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  • FARC rebel leader Rodrigo Londoño, better known by his nom de guerre

    FARC rebel leader Rodrigo Londoño, better known by his nom de guerre "Timochenko," and leaders sing the national anthem during a ceremony. | Photo: Reuters

Published 10 October 2017

After 53 years of armed struggle, the FARC has registered as an official political party to fight the Colombian government at the ballot box.

Leaders of Colombia's Revolutionary Alternative Forces of the Commons, or FARC, have announced that they have officially registered with the National Electoral Council, CNE, as a legal political party that will be able to participate in elections.

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"We are born today as a legal party, we register before the National Electoral Council our platform and statutes, we are going to defend Colombia," the FARC said via Twitter.

Jairo Estrada, a member of the pro-reconciliation organization Voices For Peace, said in a statement that all relevant legal documents have been delivered.

In addition to the certification of arms abandonment and legal statutes, the ideological platform and the code of ethics of the FARC's political organization were presented to the CNE.

The FARC also announced that it is working on presenting a list of candidates to the Senate and the House of Representatives.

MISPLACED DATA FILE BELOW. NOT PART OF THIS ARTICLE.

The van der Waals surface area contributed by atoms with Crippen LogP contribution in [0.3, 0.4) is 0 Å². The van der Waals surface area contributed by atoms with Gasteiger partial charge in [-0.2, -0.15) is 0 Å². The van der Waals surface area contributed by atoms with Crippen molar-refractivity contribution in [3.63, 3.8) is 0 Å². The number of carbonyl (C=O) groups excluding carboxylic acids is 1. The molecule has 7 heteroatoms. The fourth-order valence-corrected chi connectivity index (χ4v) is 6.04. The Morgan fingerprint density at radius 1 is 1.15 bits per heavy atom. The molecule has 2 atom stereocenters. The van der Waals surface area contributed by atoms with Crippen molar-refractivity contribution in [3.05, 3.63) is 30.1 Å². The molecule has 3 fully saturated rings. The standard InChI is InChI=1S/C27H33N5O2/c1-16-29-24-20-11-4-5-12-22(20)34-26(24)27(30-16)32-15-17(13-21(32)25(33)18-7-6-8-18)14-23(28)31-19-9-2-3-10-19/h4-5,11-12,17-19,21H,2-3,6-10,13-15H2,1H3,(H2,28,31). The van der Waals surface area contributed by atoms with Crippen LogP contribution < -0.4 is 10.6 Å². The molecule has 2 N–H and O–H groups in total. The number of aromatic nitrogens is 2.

Estrada continued to say that they are "studying the electoral strategy" for next year's presidential and legislative elections.

The FARC will nominate five senators and five other members for the House of Representatives who will support civic candidacies in the departments, according to Ivan Marquez, the former second-in-command of the FARC’s guerrilla movement.

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Marquez urged his "brothers who fight under the iris of all political flags" to "jointly seek the paths of unity."

He also stressed that the FARC's objective will be "overcoming the old and unjust social order."

During the press conference, Marquez concluded by inviting "all armed sectors that are illegal" to join what he described as a "peace effort" and achieve an understanding with the national government.

On Sept. 1, the FARC dissolved as a guerrilla group and transitioned into a political party after 53 years of armed struggle.

Estrada urged observers to not rule out the FARC as a contender for the presidency and added that a coalition has not yet been explored as the Congress is still considering the legitimacy of the FARC as an electoral political party.

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